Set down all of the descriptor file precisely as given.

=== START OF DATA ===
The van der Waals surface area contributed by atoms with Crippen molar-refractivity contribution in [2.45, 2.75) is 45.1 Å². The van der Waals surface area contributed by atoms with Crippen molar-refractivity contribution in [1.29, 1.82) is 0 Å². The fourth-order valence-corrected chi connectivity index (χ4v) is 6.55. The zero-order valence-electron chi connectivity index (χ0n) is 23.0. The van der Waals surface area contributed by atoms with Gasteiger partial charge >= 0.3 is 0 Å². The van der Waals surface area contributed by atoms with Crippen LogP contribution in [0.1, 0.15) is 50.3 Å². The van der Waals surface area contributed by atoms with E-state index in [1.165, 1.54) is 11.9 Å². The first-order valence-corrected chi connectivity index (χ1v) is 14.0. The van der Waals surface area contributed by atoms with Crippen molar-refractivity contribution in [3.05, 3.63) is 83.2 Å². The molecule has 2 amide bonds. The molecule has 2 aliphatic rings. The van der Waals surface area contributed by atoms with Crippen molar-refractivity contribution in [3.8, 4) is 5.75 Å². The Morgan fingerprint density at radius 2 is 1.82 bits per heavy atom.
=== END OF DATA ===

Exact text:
The van der Waals surface area contributed by atoms with Crippen molar-refractivity contribution in [2.45, 2.75) is 45.1 Å². The van der Waals surface area contributed by atoms with Crippen molar-refractivity contribution in [1.29, 1.82) is 0 Å². The fourth-order valence-corrected chi connectivity index (χ4v) is 6.55. The zero-order valence-electron chi connectivity index (χ0n) is 23.0. The van der Waals surface area contributed by atoms with Gasteiger partial charge >= 0.3 is 0 Å². The van der Waals surface area contributed by atoms with Crippen LogP contribution in [0.1, 0.15) is 50.3 Å². The van der Waals surface area contributed by atoms with E-state index in [1.165, 1.54) is 11.9 Å². The first-order valence-corrected chi connectivity index (χ1v) is 14.0. The van der Waals surface area contributed by atoms with Crippen molar-refractivity contribution in [3.05, 3.63) is 83.2 Å². The molecule has 2 amide bonds. The molecule has 2 aliphatic rings. The van der Waals surface area contributed by atoms with Crippen molar-refractivity contribution in [3.8, 4) is 5.75 Å². The Morgan fingerprint density at radius 2 is 1.82 bits per heavy atom.